Influence feels like such a convoluted word these days. Mostly because it’s become elitist and equated to a blue check mark on social media. Which does the world a huge disservice. Because influence really is just about impact. (How can I help create change?) No one ever said of what size.
And so, I find many underestimate their own power. People assume to have influence you need fancy titles, followers or a cause you’re prepared to carry a torch for, when in reality, you only need a voice and the willingness to use it. You (yes, even you) can influence small yet still significant changes. Think about the last time someone made your day—didn’t that matter?
Our lives are made up of moments, strung together like beads on a necklace. Some beads are clouded, a deep blue, while the next can be bright, or clear and open to the promise of tomorrow. And I’ve noticed on my own string, my favorite colors have been painted in the moments I dared to make even a tiny impact.
Last fall, over the course of eight days I summited Kilimanjaro, the world’s tallest freestanding mountain. Everything about the experience changed me, but nothing more so than my overwhelming respect and admiration of the superhuman porters and guides of Monkey Adventures who’ve dedicated their lives to helping others climb the unforgiving mountain. So when recreational clothing company Turtle Fur asked if they could share some of the pictures I took wearing their gear on Kili, I felt compelled to ask when passing along my photos if they would consider sending beanies to the porters who made my summit possible—I wouldn’t have been able to capture those photos without their guidance, and because Tanzanian wages are much lower than western prices, it’s very difficult for porters to purchase new gear; many instead rely on secondhand items donated by trekkers.
Now, to be clear on the audacity of this ask, I am nothing remotely close to a social influencer and it is extremely expensive to ship items to Tanzania. It was to my pleasant and grateful surprise, Turtle Fur said yes. After months of back-and-forth WhatsApp conversations with my guide, Charles, all 22 porters and guides received new beanies and neck warmers in May of 2020. Charles said it was the first time anyone mailed them a gift, and it’s been my brightest bead of quarantine. (Side note: Many porters and guides are struggling due to the halt in tourism caused by the pandemic. If you’d like to offer support, click here.)
I understand this is quite the specific example, which might be difficult to replicate in your own life, so I’ve added some other ideas below; but I hope it helps you see how you can influence your own spheres for the better. No flash, no big fuss. Just the earnest desire to spread a little good. And if, like me, you’re known to fall prey to impostor syndrome on occasion, remember the worst that can happen is someone says no, which leaves you no further than where you started—from there you can always try again.
Here are 13 ideas to tap into your everyday influence for good:
- Suggest a minority-owned business for your next (post-COVID) company-catered lunch or event.
- Create a mentorship program for young women in your field, and encourage open and honest dialog around topics like what’s a good salary to negotiate for at each level of their career.
- If your office doesn’t have a recycling program in place, start one!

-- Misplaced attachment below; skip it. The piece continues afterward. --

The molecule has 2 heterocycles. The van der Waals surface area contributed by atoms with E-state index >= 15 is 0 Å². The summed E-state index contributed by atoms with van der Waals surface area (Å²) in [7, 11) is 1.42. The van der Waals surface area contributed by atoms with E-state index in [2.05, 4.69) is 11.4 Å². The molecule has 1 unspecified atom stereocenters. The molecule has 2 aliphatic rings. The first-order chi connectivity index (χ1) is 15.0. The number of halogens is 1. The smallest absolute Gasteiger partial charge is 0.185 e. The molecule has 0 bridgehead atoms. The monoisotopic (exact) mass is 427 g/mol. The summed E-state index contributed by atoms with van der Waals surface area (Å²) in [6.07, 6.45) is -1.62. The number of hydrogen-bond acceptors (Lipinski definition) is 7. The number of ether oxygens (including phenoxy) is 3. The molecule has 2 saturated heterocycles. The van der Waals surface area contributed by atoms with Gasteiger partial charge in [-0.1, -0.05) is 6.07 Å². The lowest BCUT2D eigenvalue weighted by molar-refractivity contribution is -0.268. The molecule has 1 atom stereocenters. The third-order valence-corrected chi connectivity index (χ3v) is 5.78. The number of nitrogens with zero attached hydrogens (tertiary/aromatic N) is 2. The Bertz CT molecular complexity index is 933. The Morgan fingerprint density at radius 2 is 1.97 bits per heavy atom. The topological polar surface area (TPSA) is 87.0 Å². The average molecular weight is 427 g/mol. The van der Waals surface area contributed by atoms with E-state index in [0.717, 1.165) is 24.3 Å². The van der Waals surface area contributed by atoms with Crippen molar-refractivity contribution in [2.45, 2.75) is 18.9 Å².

- Ask your landlord if they’d add a ramp to make your building wheelchair accessible.
- To my fellow writers, seek out sources who may not often get the chance to share their story or point of view. Or better yet, write a story focused solely on an issue because it’s important and not because it will get the most “likes.”
- Whether at your current workplace or during the interview process for a new role, ask HR if the company tracks diversity and inclusivity statistics and if they can share those statistics with you. While many companies voiced their support for increased diversity in recent months, you can help keep them accountable and moving toward those goals by simply checking in and voicing it’s important to you.
- When traveling to underserved communities or countries that cater heavily to tourists, do your research and only book with companies that provide fair wages and ethical working conditions. Don’t be that person petting sedated tigers or riding elephants in metal saddles.
- The next time your company wants to make branded swag, advocate they select sustainable items, like organic cotton T-shirts, bamboo pens/pencils, etc.
- Digital marketers, add captions to the bottom of all videos on your/clients’ websites or social channels so the hearing-impaired can also enjoy your content.
- Send letters to your favorite retailers asking they join the 15% Pledge, and/or only shop at retail stores that do.
- Food and beverage professionals, partner with organizations that will collect extra food you aren’t able to sell at the end of the day and provide it to families or individuals in need to prevent unnecessary waste.
- Donate your new or gently used cocktail attire (dresses, ties, blazers, suits, etc.) to local organizations that provide free clothing to underprivileged youth so they can attend their prom. Tell your office, and leave notes in your apartment complex that you’re collecting items—you’d be surprised by how many people have at least a couple items to spare.
- Randomly help a stranger.
Photo by @titovailona/Twenty20.com
Megan Nicole O’Neal is a writer with a passion for storytelling, traveling and whenever possible, mixing the two. The UCLA alum lives in Los Angeles; more specifically westside coffee shops with equally strong wifi and dark roasts. Connect with Megan on Twitter at @megan_n_onealor her website mnoneal.com.